The Frank Lloyd Wright House in Ebsworth Park, Missouri reached out to the membership of the Souvenir Building Collector’s Society months ago requesting souvenir buildings for their planned exhibit celebrating Mr. Wright's 144th birthday. Many SBCS members stepped forward to help fulfill their request and loaned the house many building replicas. The exhibit, which opened in June and will go till November 28, 2010, received some media attention. SBCS members Joe Kopitz, Elizabeth Lawson and Pat Smith visited the FLW house in October. It sounded like a wonderful trip, filled with events to make it a miniature convention, and Joe kindly wrote highlights to share with everyone. I’ll publish a few installments of what the three did over the next few days.
According to The Frank Lloyd Wright House in Ebsworth Park, the exhibit called, Monumental Miniatures, “brings to St. Louis more than 150 miniature buildings from private collections around the country. Miniature buildings have been produced for the past two centuries, many as souvenirs that evoke memories of important architectural sites. This unique exhibit features architectural styles from all over the world from ancient times to the present day. Ancient temples, pagodas, mosques, pyramids, cathedrals and churches, skyscrapers, houses and historic sites are on display. Many of the buildings are famous landmarks or buildings of note by celebrated architects, including Frank Lloyd Wright. The works are made of a wide variety of materials including cast iron and various metals, ceramic, plastic, wood, rubber, and even sand. Most lenders to the exhibit are members of the Souvenir Buildings Collectors Society and are avid collectors of architectural miniatures from all over the world.”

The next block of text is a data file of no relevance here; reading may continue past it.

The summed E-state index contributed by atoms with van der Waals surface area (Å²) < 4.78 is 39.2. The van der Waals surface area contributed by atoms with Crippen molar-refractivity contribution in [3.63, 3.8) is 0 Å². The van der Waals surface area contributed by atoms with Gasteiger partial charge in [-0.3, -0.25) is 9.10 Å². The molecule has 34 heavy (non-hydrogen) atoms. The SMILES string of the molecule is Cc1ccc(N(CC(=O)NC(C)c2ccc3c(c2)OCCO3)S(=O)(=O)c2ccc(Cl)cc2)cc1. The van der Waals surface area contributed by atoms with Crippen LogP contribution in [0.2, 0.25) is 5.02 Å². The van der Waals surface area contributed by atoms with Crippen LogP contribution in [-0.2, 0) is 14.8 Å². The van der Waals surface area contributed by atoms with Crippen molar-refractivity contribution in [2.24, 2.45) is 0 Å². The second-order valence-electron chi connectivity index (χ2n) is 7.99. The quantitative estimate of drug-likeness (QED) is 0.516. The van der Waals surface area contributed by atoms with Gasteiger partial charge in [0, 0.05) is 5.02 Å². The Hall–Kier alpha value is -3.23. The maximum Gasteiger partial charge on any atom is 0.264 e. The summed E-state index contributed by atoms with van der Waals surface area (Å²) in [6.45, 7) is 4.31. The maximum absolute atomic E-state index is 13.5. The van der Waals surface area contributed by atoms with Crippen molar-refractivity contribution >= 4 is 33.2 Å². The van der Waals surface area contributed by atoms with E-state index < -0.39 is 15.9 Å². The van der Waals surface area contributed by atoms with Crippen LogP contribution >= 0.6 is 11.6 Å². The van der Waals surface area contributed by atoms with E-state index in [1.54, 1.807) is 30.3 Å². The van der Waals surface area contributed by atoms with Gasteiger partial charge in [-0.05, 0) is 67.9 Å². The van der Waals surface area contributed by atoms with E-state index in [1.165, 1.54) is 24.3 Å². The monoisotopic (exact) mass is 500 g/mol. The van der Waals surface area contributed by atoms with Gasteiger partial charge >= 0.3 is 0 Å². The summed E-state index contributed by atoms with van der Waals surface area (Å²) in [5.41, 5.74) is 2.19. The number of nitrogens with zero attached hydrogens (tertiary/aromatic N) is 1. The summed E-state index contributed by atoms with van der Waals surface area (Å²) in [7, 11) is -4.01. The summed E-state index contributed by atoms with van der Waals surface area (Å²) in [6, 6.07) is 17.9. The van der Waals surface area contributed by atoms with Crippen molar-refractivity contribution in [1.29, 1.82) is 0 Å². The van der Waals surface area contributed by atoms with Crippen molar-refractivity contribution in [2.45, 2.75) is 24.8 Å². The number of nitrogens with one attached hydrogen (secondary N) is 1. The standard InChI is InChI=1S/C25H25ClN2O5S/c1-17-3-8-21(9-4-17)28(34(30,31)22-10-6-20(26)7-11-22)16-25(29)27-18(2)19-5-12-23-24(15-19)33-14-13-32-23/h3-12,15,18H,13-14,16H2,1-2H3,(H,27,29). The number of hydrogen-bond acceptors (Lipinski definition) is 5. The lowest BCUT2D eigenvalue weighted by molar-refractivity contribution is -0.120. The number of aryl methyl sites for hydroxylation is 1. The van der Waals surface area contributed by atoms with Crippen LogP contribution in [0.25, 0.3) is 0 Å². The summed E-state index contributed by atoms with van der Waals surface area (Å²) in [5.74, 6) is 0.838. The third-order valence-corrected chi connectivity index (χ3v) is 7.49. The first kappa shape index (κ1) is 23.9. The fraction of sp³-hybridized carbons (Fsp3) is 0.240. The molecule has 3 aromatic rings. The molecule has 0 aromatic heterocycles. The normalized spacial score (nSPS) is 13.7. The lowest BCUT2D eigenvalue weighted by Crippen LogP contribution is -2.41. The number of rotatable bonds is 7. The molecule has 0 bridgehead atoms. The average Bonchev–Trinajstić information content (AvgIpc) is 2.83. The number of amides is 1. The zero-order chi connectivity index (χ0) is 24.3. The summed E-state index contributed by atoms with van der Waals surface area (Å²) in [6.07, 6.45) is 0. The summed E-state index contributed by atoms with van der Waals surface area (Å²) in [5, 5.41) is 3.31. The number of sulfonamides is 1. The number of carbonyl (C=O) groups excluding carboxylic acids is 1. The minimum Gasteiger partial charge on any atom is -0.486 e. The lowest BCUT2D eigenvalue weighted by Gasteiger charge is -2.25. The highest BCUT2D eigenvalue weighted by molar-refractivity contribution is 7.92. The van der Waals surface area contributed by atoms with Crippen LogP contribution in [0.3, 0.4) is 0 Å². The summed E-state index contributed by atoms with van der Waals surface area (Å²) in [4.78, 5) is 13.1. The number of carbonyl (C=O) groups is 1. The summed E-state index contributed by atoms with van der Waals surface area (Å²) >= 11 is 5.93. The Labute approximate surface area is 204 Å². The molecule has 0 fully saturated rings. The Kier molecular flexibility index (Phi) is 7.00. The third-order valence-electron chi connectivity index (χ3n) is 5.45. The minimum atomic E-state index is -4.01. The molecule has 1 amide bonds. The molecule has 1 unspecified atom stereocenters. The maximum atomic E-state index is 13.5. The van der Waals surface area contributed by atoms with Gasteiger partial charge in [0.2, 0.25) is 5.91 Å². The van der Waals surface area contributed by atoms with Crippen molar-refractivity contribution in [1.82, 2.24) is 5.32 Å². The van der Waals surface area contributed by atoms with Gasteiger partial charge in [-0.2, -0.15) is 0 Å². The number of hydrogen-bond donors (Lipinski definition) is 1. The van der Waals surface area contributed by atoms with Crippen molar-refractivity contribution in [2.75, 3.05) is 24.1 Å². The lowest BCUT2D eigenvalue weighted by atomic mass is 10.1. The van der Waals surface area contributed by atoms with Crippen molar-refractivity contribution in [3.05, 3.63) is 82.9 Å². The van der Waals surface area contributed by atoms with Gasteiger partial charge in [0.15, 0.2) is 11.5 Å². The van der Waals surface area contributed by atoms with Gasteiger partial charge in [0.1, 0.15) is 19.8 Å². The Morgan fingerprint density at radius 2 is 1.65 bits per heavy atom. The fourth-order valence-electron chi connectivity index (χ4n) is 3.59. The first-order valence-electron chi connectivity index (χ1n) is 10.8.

“A little background about this event. Joanne Kohn, the president of the board of theThe Frank Lloyd Wright House House, had come up with the idea of displaying Monumental Miniatures within the FLW house to place Frank Lloyd Wright in the context of the history of architecture. She had come upon miniature collecting in an article in the Wall Street Journal. She shared this idea with Laura Meyers, the Executive Director and Peter Shank, the FLW House curator and board member who worked to make this incredible event happen. Joanne, Laura and Peter made numerous trips to visit collections of SBCS members. When they visited the New York metropolitan region in April, Elizabeth Lawson and I decided to display our selections at the Brooklyn home of one of SBCS founding members, Patricia Smith. Pat had graciously allowed us to set up in her dining room and provided terrific refreshments. She had not anticipated showing her own (wonderful) collection; Pat is in the process of downsizing her souvenir building collection. She still has an incredibility diverse collection of little buildings that she has amassed over many years. But when the St. Louis threesome asked about seeing her collection, she led them to her 3rd floor. They were so impressed with what they saw, they asked if she would be willing to contribute some of her little buildings as well. Of course Pat said yes. The group from the FLW House had made many similar stops at numerous collectors’ homes in several States. Many members of the Souvenir Building Collector’s Society stepped up to the challenge of filling the FLW House with such an incredibly diverse mixture of miniature buildings that truly did “place Mr. Wright in the context of the history of architecture.” The three of us, Pat, Elizabeth and I, had originally thought we would visit the collection during its run. But as the summer came and went, we realized it was now or never. So in September, we made plans to visit during the weekend of October 21st. The hotel in St. Louis and rental car reservations in place, we were all set. Pat and I arrived in St. Louis around noon on Friday, checked into the hotel and had lunch. By mid-afternoon, we had arrived at the FLW House. We had a very informative tour and took lots of photos. Truly the house is extraordinary and the Monumental Miniatures exhibit was set up beautifully and added immensely to the significance of the visit, the history of the house and Mr. Wright’s place among architects. The grounds and surrounding area were also extremely peaceful and relaxing. A true oasis. On Saturday morning, during a personal tour of Downtown St. Louis, graciously provided by Laura Meyer, we got a chance to see many wonderful landmarks. We even got a glimpse of “Occupy St. Louis” from the car. Since Pat and Elizabeth had no interest in joining me, I visited the Gateway Arch at the Jefferson National Expansion Memorial by myself. I even went up to the top of the arch in their little capsules. After returning to earth, I discovered that many of the original construction guys who worked on building the arch were there to sign posters. This was the first time they had ever gathered for such an event. Not letting such a rare opportunity pass, I bought a couple of posters (at $1 each) and waited in line for them all to sign them. On Saturday night, Joanne Kohn, along with a couple of board members, had us all for a dinner party at Mr. and Mrs. Kohn’s extraordinary mid-century home. The home, its furnishings and setting were all magnificent. They all really made us feel very special. Joanne’s collection of pottery was extraordinary and very exciting for me; I took lots of photos. She prepared my absolutely favorite dish: Chicken Marbella from the Silver Palate Cookbook. I know I shouldn’t tell cooking secrets outside of the kitchen, but it is so yummy. She topped off the evening with homemade pear-ginger pies. What a treat!” Joe Kopitz.